Independent News & Media has poured cold water on new demands by dissident shareholder, Denis O’Brien, for the company to consider the sale or closure of its loss-making papers, the Independent and Independent on Sunday.
The company issued a statement this afternoon in response to a request by O’Brien, INM’s second biggest shareholder, to hold an extraordinary general meeting to consider bringing about the immediate sale or closure of its loss-making papers, along with a range of other cost saving measures.
The company outlined how O’Brien’s request would result in “significant costs” at a time when the financially troubled firm was attempting to restructure its business.
INM said: “The board’s priority is to progress, in a timely and orderly fashion, towards a final and lasting resolution of the group’s financial restructuring for the benefit of all stakeholders.
“While the company is fully aware of Mr O’Brien’s personal views on a number of matters, as a result of press interviews conducted by him, it notes that a number of the resolutions proposed by Mr O’Brien for consideration are at variance with decisions previously taken by the board of INM.
“It is difficult to see how Mr O’Brien’s actions assist in the resolution of the financial restructuring, which the board believes is in the best interests of the company and its stakeholders.”
Chief executive Gavin O’Reilly, son of largest shareholder Anthony O’Reilly, has consistently ruled out selling the London-based papers, claiming last week they could break even by the end of 2010 as he hit out at the steady drip of press speculation that the titles could be offloaded.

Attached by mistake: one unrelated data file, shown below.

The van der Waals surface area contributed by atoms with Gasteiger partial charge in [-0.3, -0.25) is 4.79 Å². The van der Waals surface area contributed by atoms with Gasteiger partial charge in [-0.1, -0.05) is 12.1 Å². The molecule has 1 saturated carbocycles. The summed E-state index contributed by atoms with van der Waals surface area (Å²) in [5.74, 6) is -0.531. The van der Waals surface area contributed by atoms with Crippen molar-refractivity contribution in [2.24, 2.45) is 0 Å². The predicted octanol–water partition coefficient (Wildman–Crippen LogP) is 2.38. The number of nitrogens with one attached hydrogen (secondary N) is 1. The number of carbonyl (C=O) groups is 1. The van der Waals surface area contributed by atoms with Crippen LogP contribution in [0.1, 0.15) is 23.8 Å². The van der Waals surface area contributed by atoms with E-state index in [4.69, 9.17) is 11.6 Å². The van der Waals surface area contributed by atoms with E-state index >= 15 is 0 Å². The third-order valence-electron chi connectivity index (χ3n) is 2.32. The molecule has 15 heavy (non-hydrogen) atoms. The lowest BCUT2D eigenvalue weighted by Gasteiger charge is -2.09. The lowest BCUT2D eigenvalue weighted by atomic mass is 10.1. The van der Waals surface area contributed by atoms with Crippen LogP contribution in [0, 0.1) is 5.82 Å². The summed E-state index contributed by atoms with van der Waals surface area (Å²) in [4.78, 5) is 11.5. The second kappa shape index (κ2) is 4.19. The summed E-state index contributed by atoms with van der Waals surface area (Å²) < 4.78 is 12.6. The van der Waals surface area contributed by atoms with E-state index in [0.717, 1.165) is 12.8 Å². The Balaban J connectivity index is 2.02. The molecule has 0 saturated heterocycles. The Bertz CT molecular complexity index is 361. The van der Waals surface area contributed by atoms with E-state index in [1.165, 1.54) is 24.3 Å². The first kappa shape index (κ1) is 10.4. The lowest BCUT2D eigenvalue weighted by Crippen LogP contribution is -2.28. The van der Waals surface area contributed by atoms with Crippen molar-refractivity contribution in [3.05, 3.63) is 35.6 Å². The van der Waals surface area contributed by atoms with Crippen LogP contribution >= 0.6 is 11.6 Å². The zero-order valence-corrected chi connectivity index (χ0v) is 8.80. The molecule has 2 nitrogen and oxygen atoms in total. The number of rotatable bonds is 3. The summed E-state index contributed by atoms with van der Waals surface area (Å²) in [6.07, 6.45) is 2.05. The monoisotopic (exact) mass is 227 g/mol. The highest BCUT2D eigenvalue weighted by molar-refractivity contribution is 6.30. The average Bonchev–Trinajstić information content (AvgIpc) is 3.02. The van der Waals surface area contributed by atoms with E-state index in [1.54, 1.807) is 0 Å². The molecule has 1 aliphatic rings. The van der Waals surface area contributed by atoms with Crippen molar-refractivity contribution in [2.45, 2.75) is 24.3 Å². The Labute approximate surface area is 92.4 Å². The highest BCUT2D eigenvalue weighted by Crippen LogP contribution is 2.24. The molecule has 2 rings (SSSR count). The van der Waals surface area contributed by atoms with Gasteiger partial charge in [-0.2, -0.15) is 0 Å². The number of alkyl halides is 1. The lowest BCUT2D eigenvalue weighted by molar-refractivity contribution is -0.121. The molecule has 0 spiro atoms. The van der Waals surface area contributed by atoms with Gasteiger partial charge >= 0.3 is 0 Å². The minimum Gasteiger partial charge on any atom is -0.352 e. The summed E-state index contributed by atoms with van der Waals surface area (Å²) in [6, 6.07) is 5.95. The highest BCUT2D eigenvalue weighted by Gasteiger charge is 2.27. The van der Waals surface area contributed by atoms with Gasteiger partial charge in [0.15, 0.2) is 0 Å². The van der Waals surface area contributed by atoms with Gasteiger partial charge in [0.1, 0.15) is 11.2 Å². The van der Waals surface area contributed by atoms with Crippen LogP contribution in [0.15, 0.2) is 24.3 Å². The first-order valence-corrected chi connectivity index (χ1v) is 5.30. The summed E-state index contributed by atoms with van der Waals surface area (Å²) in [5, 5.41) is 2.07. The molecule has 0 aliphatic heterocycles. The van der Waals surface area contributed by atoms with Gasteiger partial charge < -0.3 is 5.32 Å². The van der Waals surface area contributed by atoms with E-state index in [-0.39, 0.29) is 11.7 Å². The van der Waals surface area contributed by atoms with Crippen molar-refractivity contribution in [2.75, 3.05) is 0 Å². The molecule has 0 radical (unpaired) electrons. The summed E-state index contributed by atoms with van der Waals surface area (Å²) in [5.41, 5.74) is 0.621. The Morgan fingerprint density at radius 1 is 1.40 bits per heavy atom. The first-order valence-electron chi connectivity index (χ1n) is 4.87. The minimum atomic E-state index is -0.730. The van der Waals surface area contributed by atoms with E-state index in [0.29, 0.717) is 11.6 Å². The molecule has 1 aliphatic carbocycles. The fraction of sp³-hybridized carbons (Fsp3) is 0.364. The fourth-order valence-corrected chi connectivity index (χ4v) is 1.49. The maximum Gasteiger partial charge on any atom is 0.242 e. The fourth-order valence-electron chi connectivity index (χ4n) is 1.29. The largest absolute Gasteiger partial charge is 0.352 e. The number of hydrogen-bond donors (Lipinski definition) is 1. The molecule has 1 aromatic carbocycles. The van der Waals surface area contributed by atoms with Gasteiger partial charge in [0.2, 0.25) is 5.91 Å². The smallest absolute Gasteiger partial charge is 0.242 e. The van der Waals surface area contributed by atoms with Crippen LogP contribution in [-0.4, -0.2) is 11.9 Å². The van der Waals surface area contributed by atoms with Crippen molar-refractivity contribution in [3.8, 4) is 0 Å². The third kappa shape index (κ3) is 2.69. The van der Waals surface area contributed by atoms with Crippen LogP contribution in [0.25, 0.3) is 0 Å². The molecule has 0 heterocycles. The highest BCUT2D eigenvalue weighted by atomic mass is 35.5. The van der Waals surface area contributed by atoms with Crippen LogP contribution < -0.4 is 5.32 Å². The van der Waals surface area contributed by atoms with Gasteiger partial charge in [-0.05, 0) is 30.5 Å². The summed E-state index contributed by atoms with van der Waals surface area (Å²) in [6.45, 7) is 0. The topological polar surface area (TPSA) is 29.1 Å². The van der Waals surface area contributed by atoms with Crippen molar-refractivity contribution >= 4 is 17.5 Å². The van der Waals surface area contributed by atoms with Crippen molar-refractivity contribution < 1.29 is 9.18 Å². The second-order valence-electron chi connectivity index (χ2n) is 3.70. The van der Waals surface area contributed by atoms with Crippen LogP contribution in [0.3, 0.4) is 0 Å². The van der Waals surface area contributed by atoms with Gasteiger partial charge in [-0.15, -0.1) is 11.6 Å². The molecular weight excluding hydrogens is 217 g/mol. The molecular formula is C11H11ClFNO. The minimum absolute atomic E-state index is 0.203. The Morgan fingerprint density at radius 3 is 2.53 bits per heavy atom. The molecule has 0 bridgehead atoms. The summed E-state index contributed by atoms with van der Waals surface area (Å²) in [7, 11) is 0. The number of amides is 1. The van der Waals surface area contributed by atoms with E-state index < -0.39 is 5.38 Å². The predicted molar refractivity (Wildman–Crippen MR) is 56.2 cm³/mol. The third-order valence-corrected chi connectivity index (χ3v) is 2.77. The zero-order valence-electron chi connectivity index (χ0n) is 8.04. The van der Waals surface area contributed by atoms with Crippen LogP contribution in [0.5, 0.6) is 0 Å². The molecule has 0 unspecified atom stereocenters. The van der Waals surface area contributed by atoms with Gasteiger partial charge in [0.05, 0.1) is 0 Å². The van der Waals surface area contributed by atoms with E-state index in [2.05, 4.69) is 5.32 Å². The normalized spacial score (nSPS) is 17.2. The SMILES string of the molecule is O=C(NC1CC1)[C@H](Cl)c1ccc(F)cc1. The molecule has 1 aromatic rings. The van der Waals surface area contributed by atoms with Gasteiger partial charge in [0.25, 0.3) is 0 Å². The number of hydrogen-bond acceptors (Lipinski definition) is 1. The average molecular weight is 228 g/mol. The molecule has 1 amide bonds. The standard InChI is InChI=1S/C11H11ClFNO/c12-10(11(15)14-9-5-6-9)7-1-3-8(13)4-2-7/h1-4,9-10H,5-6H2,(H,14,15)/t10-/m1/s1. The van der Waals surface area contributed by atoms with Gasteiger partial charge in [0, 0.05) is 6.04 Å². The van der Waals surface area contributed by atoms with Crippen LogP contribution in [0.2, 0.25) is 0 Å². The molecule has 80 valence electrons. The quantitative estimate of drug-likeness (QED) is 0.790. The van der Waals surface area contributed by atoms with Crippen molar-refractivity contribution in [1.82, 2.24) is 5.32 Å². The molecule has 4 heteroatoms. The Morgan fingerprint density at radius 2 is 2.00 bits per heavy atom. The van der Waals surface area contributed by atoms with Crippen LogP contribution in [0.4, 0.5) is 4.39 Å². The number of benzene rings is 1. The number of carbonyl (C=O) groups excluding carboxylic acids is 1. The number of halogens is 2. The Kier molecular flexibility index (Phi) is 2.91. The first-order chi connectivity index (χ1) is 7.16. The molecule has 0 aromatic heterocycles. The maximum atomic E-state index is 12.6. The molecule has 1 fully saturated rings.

The board of INM said today “an immediate closure of these titles would carry significant guaranteed contractual costs” at a time when the company is trying to reduce its losses.
The costs would include extracting the business from a service agreement with Daily Mail & General Trust to share its London offices.
INM said O’Brien’s objection to the planned sale of INM’s South African advertising business and his desire to see a detailed schedule of all board member expenses since January 2000 were all also at odds with decisions previously taken by the board.
Acknowledging receipt of O’Brien’s request this afternoon, INM said it had seen ‘solid progress’ in the de-leveraging strategy agreed by the board and constructive discussions with its financial stakeholders.
The company, which has debts of â‚¬1.3bn, has been locked in talks with its banks and bondholders for months over the refinancing of the business.
According to reports last week, bondholders, who are owed â‚¬200m, are keen to action a debt for equity swap that could see them take control of the business.
In addition to the closure or immediate sale of its London titles, O’Brien had claimed he wanted an annual payment of â‚¬300,000 made to Anthony O’Reilly, father of Gavin and former chief executive who stood down in May, for his role as President Emeritus of the company, halted with “with immediate effect”.
The company replied saying it had no contractual obligations to Sir Anthony with regard to his role of President Emeritus and no payments had been made to him in this regard.
INM also acknowledged the request for it to consider removal of Brian Hillery as chairman and the appointment of a new senior independent director in place of Baroness Margaret Jay.
However, it noted that both appointments were previously unanimously approved by the INM board.
The company added: “It is noted that Mr O’Brien has unilaterally chosen to issue a statement this morning in advance of formal consideration of his request by the board of INM, which, as he has already been advised, has already been convened.”